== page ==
While there are numerous reasons why small businesses fail shortly after starting, the main causes relate to legal issues. This was revealed by a discussion between panelists from the government and legal sector, who agreed that meeting the legal requirements for a small business increased its success. The Small Enterprise Development Agency partnered with the Institute of Business Advisors Southern Africa to discuss how practitioners in the small business development sector can support SMMEs to grow by formalising and meeting legal requirements.
Panelist Nicholene Schoeman-Louw, a law practitioner at Pocket Advisors, said that the major barrier was time and money. Schoeman-Louw has been working with small businesses for almost 15 years. “Many of the things we see or hear from the SMME community which link to their businesses success or failure has a legal cause to it, and we noticed that there is a major barrier between small businesses and lawyers which relate to costs, accessibility and time,” she said.
“Consulting with an attorney for at least five to 10 hours costs between R10,000 and R20,000, and drafting a suite of contracts costs between R100,000 and R150,000 for example.” Schoeman-Louw also revealed that according to Stats SA, there was a 68% failure rate for SMMEs not succeeding in the first year prior to the pandemic, and since the Covid-19 outbreak, this had increased to 75%.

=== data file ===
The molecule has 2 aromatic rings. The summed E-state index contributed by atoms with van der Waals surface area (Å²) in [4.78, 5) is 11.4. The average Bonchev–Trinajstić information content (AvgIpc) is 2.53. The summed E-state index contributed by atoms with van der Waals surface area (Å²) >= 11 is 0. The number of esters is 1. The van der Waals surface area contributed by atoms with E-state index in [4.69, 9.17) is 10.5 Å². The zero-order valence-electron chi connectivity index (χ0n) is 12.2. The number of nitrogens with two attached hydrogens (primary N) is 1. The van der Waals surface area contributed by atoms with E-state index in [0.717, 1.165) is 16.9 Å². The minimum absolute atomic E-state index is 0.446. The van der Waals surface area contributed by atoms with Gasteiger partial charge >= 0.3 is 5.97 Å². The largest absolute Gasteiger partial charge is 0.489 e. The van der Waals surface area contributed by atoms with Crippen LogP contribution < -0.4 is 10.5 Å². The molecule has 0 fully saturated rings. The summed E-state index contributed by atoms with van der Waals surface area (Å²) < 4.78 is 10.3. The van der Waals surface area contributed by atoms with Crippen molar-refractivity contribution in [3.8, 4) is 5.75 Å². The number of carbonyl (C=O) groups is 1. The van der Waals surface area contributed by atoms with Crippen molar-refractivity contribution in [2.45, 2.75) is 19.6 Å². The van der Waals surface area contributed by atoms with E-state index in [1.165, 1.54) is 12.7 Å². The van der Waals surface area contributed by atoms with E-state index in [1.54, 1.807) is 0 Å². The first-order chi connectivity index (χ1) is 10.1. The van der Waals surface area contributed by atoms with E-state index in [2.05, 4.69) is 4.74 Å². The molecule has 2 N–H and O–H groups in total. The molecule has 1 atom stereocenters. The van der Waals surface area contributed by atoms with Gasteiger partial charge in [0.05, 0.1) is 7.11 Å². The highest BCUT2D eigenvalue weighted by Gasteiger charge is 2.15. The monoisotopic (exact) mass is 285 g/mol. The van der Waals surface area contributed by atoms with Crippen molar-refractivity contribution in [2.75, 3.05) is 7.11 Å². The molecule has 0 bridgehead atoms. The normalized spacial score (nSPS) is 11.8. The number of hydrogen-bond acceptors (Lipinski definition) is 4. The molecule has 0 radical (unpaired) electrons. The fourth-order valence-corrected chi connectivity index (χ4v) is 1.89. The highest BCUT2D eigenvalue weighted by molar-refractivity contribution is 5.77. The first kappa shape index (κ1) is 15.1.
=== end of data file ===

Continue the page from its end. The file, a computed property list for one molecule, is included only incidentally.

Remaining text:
The top reasons for small businesses failing included no access to funding opportunities, issues entering big business supply chains, legal disputes, and reputational damage from unhappy customers. “We have seen (from statistics provided by Stats SA) a 1000% increase in debt collection cases which involve SMMEs claiming from other people,” she said.
Schoeman-Louw encouraged practitioners to help small businesses understand the legal elements. “Bad habits do not have immediate repercussions,” she said. “For example, you have a business partner and the partner disappears, and you found a new partner, only for your old partner to come back (and institute legal action).” She also believes there is a need to ease regulations for businesses in order to make the country attractive to investors.
Andile Yengeni, SEDA’s district manager at Nelson Mandela Bay, said that SMMEs stood to gain a lot of benefits if they fully adhered to the legal requirements of compliance. He said small enterprises needed to pay more attention to legal issues. “If you formalise your business, you get exposed to incentives from the government, and benefits for employees like the Unemployment Insurance Fund, and your business becomes a more attractive employer as a result of formalisation,” he also said.